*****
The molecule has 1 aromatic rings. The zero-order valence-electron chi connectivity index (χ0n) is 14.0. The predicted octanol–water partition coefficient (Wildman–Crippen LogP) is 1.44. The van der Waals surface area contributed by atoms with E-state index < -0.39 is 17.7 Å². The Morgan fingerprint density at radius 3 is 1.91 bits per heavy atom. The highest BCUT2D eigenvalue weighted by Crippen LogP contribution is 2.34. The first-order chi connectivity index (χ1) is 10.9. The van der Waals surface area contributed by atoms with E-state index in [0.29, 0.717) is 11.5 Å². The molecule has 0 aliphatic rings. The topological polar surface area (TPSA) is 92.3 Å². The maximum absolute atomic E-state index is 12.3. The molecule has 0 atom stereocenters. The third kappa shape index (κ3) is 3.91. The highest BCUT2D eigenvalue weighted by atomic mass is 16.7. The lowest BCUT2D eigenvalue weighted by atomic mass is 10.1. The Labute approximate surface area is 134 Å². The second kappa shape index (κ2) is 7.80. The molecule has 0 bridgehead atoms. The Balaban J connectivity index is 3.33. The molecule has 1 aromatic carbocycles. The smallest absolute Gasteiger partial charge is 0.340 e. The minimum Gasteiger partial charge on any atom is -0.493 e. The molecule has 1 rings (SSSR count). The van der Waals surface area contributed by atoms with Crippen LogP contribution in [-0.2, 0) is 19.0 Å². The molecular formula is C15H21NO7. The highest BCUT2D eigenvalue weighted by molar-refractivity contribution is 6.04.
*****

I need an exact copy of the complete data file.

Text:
The molecule has 1 aromatic rings. The zero-order valence-electron chi connectivity index (χ0n) is 14.0. The predicted octanol–water partition coefficient (Wildman–Crippen LogP) is 1.44. The van der Waals surface area contributed by atoms with E-state index < -0.39 is 17.7 Å². The Morgan fingerprint density at radius 3 is 1.91 bits per heavy atom. The highest BCUT2D eigenvalue weighted by Crippen LogP contribution is 2.34. The first-order chi connectivity index (χ1) is 10.9. The van der Waals surface area contributed by atoms with E-state index in [0.29, 0.717) is 11.5 Å². The molecule has 0 aliphatic rings. The topological polar surface area (TPSA) is 92.3 Å². The maximum absolute atomic E-state index is 12.3. The molecule has 0 atom stereocenters. The third kappa shape index (κ3) is 3.91. The highest BCUT2D eigenvalue weighted by atomic mass is 16.7. The lowest BCUT2D eigenvalue weighted by atomic mass is 10.1. The Labute approximate surface area is 134 Å². The second kappa shape index (κ2) is 7.80. The molecule has 0 bridgehead atoms. The Balaban J connectivity index is 3.33. The molecule has 1 aromatic carbocycles. The smallest absolute Gasteiger partial charge is 0.340 e. The minimum Gasteiger partial charge on any atom is -0.493 e. The molecule has 1 rings (SSSR count). The van der Waals surface area contributed by atoms with Crippen LogP contribution in [-0.2, 0) is 19.0 Å². The molecular formula is C15H21NO7. The highest BCUT2D eigenvalue weighted by molar-refractivity contribution is 6.04.